What's New in Civic Tech takes a look at highlights and recent happenings in the world of civic technology.
Earlier this month, legislation was passed that negated Federal Communications Commission (FCC) rules for how Internet service providers (ISPs) were allowed to collect, sell or distribute personal browsing data. Under the newly appointed chair, Ajit Pai, the agency argued that the onerous regulations created an unfair advantage to social networks that were not affected by the rulemaking.
New York City is not willing to forfeit those rights so easily. At a Technology Committee hearing on data privacy, members of the City Council rebuked the actions taken by Pai and passed by Congress. According to Civicist, councilmember James Vacca said, “Lately, digital privacy rights — and countless other rights — have been under attack by the federal government. … Our city has the opportunity to stand as an example for other cities around the country that are looking to adopt the latest technology, while maintaining residents’ privacy.”
In a joint statement, Roest and Chief Technology Officer Miguel Gamiño said that the “unconscionable legislation … [will] unravel essential protections of your online privacy. … We are prepared to fight these atrocious invasions of privacy wherever and whenever we can.”
"This law serves no one except the multi-national corporations that lobbied for it,” the statement reads. “It’s clear that the president and congressional Republicans may be willing to put everyday Americans’ personal information up for sale. New York City is not."
Gamiño wrote another post rebuking the recent FCC proposed rule change, stripping government oversight of ISPs to ensure a fair and open Internet. “Net neutrality is critical to the city’s robust and growing tech community, who under the chairman’s plan would need the blessing of Internet service providers to reach digital consumers,” reads Gamiño’s post on Medium.
The Knight Foundation announced on April 21 that it was awarding $1.2 million to six cities in order to explore how the Internet of Things (IoT) can benefit modern cities. The awardees include: Akron, Ohio; Boston; Detroit; Miami; Philadelphia; and San Jose, Calif.
The IoT holds the promise of a more responsive city, one in which data helps drive decisions. Sensors hooked up to highways could gauge congestion and inform traffic signals to alter timing. Devices could also be installed on river banks alerting the city of potential flash floods.
Each city, awarded $200,000, will focus on location-specific issues:
“These cities will help create a model and guidelines for the thoughtful and responsible use of IoT, linking its development to the public’s benefit,” said John Bracken, Knight Foundation vice president for technology innovation, in a release.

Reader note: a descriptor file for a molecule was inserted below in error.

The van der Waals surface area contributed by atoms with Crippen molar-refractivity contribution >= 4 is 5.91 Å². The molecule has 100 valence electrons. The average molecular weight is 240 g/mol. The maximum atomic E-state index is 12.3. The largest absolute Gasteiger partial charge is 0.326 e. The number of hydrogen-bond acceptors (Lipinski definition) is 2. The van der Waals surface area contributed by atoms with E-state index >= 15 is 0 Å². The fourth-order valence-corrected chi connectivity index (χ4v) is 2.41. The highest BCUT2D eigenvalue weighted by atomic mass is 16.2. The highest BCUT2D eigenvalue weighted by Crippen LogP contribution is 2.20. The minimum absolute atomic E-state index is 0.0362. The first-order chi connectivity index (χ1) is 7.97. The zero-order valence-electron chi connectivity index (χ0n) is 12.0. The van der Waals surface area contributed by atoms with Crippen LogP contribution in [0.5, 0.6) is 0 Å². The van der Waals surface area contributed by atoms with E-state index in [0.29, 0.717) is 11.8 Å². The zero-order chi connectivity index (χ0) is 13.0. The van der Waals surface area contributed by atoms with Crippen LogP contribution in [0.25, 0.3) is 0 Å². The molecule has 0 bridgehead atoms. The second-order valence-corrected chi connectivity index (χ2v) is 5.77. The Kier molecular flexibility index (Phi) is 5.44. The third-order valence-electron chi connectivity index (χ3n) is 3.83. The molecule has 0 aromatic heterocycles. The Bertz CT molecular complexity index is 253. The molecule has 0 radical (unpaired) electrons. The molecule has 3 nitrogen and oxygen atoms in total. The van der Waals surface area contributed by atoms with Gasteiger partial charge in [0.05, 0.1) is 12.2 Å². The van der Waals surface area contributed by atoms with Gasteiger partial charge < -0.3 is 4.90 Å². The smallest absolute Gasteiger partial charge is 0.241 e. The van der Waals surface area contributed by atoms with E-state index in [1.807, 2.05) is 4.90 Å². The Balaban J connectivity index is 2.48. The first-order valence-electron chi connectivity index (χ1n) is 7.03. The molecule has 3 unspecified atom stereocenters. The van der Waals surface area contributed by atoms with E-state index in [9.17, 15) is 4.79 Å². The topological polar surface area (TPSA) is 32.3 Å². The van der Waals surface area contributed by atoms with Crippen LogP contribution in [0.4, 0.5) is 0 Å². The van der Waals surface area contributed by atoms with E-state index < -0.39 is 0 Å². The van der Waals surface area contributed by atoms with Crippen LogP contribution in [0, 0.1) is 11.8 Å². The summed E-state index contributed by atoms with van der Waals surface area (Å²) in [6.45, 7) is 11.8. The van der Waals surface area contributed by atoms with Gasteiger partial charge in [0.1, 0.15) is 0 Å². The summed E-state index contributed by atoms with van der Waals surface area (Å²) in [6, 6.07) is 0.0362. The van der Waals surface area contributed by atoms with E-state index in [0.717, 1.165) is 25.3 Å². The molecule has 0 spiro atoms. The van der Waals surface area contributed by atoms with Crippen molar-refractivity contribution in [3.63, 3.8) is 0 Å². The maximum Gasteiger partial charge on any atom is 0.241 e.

For about a year, Montgomery County, Md.’s digital Bicycle Stress Map has highlighted just how difficult it is for the average person to travel by bicycle within the county. While adults could technically bicycle on 78 percent of road miles in the county, only about 20 percent of rides can be completed on what the county calls a “low-stress bicycling network.”
Enter the Montgomery County Planning Department’s Bicycle Stress Map, which shows the stress levels encountered when bicycling in different areas of the county. According to the map, very low stress roads, shown in dark blue, are ones that all adults and some children will bicycle, such as a quiet residential street with a 25 mph speed limit. Very high stress roads, shown in a deep red, are cyclable by only 1 percent of adults. A six-lane suburban highway where cyclists must share the roadway with traffic adhering to a 40 mph speed limit is an example of a high-stress environment.
The map, which on April 26 received a National Planning Award for Transportation Planning by the American Planning Association (APA), is one response to the challenge to create “the best bicycling plan ever.” It also is part of the county’s work on designing a data-driven Bicycle Master Plan that will provide additional infrastructure to make low-stress bicycle routes the norm.
In the APA’s honoring of the map, it recognized that other jurisdictions also could use the tool in the same manner — something that’s already in the works. The Montgomery County Planning Department says it has been contacted by planners nationwide who would like to prepare similar tools.
Boston officials look at Google Analytics to “use metrics to drive improvements to the site — what we display, where we display it, etc.,” the team wrote, adding that it noticed years ago that its food truck schedule is often one of the top three most visited pages — especially in summertime.
But earlier this month, after the old food truck schedule “went on the fritz,” the team looked at replacing its schedule with open source options — at which point it found “a handful of apps focused on Boston’s food trucks specifically … several of them getting their data by using bots to regularly scrape boston.gov.”
Here’s why that matters when assessing Web traffic: Those site-scraping bots boost the numbers. But that’s not all. Because the food truck info also is being disseminated to an audience outside the city’s Google analytics, the traffic data is artificially low. So ultimately, the digital team wrote, “It’s clear we haven’t been looking at an accurate traffic number for that page and it’s not likely we’ll have one in the future.”
The moral of this story? To remain a bit skeptical of the metrics, because as the digital team put it, “There’s a lot to unpack behind each number that changes the solutions we build.”